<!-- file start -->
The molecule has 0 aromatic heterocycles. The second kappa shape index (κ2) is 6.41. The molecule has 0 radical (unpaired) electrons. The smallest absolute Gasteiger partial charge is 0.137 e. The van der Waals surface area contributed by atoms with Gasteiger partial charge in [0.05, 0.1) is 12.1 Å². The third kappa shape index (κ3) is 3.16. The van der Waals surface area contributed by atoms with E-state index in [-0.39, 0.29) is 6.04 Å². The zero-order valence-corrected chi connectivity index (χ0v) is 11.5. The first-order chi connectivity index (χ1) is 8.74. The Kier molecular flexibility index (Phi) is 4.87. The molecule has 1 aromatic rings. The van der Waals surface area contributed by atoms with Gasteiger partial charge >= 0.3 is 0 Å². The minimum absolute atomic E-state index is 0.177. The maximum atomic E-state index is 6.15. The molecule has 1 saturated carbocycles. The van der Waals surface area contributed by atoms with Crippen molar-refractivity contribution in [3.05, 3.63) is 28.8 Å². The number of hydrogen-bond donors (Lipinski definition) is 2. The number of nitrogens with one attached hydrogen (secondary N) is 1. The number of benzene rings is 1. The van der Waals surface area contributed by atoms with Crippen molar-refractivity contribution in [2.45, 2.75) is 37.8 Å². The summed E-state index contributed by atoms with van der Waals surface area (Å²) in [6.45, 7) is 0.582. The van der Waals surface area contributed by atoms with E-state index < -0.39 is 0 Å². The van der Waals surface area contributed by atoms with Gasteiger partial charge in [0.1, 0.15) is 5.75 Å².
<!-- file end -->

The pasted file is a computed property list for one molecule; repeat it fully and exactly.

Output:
The molecule has 0 aromatic heterocycles. The second kappa shape index (κ2) is 6.41. The molecule has 0 radical (unpaired) electrons. The smallest absolute Gasteiger partial charge is 0.137 e. The van der Waals surface area contributed by atoms with Gasteiger partial charge in [0.05, 0.1) is 12.1 Å². The third kappa shape index (κ3) is 3.16. The van der Waals surface area contributed by atoms with E-state index in [-0.39, 0.29) is 6.04 Å². The zero-order valence-corrected chi connectivity index (χ0v) is 11.5. The first-order chi connectivity index (χ1) is 8.74. The Kier molecular flexibility index (Phi) is 4.87. The molecule has 1 aromatic rings. The van der Waals surface area contributed by atoms with Gasteiger partial charge >= 0.3 is 0 Å². The minimum absolute atomic E-state index is 0.177. The maximum atomic E-state index is 6.15. The molecule has 1 saturated carbocycles. The van der Waals surface area contributed by atoms with Crippen molar-refractivity contribution in [3.05, 3.63) is 28.8 Å². The number of hydrogen-bond donors (Lipinski definition) is 2. The number of nitrogens with one attached hydrogen (secondary N) is 1. The number of benzene rings is 1. The van der Waals surface area contributed by atoms with Crippen molar-refractivity contribution in [2.45, 2.75) is 37.8 Å². The summed E-state index contributed by atoms with van der Waals surface area (Å²) in [6.45, 7) is 0.582. The van der Waals surface area contributed by atoms with E-state index < -0.39 is 0 Å². The van der Waals surface area contributed by atoms with Gasteiger partial charge in [0.1, 0.15) is 5.75 Å².